The average adult human body is 55-60% water. When you break it down, the brain is made up of about 70% water and the lungs are closer to 90%. It only stands to reason that the water you drink has an enormous impact on the quality of your health.
Unfortunately good quality drinking water is increasingly difficult to come by in this day and age. We tend to thinking of poor drinking water and associate it with 3rd world countries, however drinking Irish tap water isn’t such a good idea either.
There are still many dangerous contaminants present in our water, even after it has gone through municipal water treatment facilities.
In fact, these water treatment facilities often actually contribute to the problem by adding dangerous chemicals like fluoride and chlorine to water as part of the treatment process. Additionally, much of the water travels through corroded pipes, which may leach toxic heavy metals into the water after it has been treated.
Here’s a rundown of some of the chemicals that are more than likely lurking in your tap water:
In Ireland, the country with the second highest levels of spina bifida in the world, chlorine is added to approximately 90% of the national water supply, excluded only from some private group water schemes and dwellings with their own wells. The most widespread disinfectant of water in the world, it was first introduced here in the early part of the last century as a powerful weapon against a host of waterborne pathogens such as salmonella, E-coli and viral diseases like polio and hepatitis.
In the ’60s and ’70s, however, concerns began to stir about the safety of chlorine when it came to light that even very low levels of the chemical and its by-products were extremely toxic to a wide variety of fresh water and marine animals and plants. Exposure to minimal amounts of chlorine was shown to kill fish, oysters and clams outright and also cause more subtle effects such as reproductive abnormalities and infertility.
In 1974, an American study revealed that virtually every chlorinated drinking water supply was contaminated with chloroform, a carcinogen which targets the liver and kidneys.
Chlorine works as a disinfectant because it is extremely chemically reactive. When it combines with organic matter in water, especially color, it forms trihalomethanes (THMs), toxic chemicals which are associated with stillbirth and cancer, and which are known to be present in some water supplies here.
According to a 1998 report by the Environmental Protection Agency, levels of THMs in Irish drinking water occasionally rise up to five times higher than the recommended safety levels in a number of regions, including north Donegal, Connemara and Drogheda. The reason for this is that colour levels in river water sources can rise dramatically, especially in times of flooding, providing greater quantities of raw material for chlorine to react with. In Dublin and other highly populated areas, water is dosed with aluminum, which removes the colour from it and thereby reduces the production of THMs.
While levels of fluoride and aluminum, the other main chemicals added to the Irish water supply, are regulated under EU and Irish Drinking Water legislation, no such upper limit exists for chlorine. Instead, it is left to the discretion of individual treatment plants to operate a code of practice whereby minimum doses of chlorine are added consistent with effective disinfection. This dose is known to vary greatly from plant to plant.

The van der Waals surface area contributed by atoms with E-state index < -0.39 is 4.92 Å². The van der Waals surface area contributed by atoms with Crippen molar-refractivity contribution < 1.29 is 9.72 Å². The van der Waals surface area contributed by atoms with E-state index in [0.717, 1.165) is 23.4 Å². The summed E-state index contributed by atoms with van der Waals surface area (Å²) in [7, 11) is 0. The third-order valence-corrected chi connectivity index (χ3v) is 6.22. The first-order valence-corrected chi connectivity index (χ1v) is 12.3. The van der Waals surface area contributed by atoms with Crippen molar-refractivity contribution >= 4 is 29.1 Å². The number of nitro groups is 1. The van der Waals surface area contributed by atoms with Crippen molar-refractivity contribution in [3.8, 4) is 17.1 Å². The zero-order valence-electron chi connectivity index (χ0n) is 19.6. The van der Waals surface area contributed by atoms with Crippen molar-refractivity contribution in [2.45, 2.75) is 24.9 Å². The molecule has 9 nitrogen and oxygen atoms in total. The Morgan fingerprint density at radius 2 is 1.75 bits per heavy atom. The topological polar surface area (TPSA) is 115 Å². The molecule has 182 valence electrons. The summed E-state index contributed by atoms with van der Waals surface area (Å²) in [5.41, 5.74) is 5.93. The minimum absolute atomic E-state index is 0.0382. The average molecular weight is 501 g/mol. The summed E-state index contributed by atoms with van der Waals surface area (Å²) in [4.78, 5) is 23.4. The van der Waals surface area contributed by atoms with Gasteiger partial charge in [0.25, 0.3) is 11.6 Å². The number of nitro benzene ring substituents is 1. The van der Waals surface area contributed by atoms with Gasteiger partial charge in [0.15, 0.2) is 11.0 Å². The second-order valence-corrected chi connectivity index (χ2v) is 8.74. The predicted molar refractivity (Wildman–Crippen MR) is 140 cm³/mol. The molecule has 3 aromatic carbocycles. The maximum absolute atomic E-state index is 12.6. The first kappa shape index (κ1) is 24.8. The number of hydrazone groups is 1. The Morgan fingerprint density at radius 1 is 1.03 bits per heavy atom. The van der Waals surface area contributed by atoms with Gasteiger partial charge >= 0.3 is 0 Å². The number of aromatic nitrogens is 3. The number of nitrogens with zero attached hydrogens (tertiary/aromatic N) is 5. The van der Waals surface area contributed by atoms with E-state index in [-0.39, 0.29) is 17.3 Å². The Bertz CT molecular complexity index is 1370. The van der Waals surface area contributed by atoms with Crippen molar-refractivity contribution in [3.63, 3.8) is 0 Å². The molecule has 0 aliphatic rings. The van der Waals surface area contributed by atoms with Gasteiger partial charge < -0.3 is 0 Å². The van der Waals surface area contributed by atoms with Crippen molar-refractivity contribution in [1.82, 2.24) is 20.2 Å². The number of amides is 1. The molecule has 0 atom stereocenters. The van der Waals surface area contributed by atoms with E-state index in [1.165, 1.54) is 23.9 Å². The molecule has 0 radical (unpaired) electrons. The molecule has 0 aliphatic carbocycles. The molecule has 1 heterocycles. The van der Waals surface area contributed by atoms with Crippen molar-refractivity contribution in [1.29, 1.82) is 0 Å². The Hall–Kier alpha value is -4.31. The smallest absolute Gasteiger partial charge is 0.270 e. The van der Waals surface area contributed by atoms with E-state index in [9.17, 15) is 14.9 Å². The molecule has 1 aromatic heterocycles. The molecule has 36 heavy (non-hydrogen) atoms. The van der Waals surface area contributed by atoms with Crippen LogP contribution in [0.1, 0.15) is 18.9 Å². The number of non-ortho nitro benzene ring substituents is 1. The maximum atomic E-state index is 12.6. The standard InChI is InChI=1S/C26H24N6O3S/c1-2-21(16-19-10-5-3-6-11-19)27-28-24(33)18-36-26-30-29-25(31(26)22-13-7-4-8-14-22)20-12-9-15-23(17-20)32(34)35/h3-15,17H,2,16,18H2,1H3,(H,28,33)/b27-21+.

Chlorine is also associated with an increased risk of bowel and bladder cancer, diseases whose incidence in Ireland is among the highest in the world. A further Canadian study in 1995 found a 60% increase in the risk of bladder cancer for people exposed to high levels of chlorinated by-products for 35 years or more.
While the World Health Organization maintains that the advantages of chlorine still outweigh the disadvantages, growing numbers of scientists and water authorities are beginning to question the reliance on chlorine as a primary disinfectant and are concerned that the disease-countering benefits it offered in the last century are becoming increasingly redundant.
During the early ’90s, evidence emerged that a number of organisms, including strains of E.coli, cholera and the bacteria associated with Legionnaire’s Disease, had become resistant to chlorine. In July 1993, some 35,000 residents of New York City had to switch over to boiled water when it was discovered that E.coli 0157 had survived chlorination and made its way into the public water supply.
The Irish government has mandated that fluoride be added to the water supply to prevent dental problems. However, current research has shown that fluoride, a chemical that is used in rat poison, does a lot more harm than good. The fluoride found in tap water has actually been shown to damage tooth enamel, increase fracture risk, suppress immune and thyroid function, increase cancer risk and disrupt the function of the pineal gland. Many European countries have banned the use of fluoride altogether.
Lead, Aluminium and Other Heavy Metals
Lead and other heavy metals can make their way into your tap water through corrosion of the pipes in your plumbing system. Lead consumption has been linked to severe developmental delays and learning disorders in children. Aluminium and other heavy metals have been linked to nerve, brain and kidney damage. Many older schemes still run water through lead pipes.
It’s blatantly apparent that Irish tap water is nothing like what we evolved drinking, it’s nothing like what animals in nature drink, and it’s not good for us. One of the fundamental objectives of OBF is to create higher levels of consciousness among our clients, we achieve this through awareness and forming positive decisions around that new found awareness.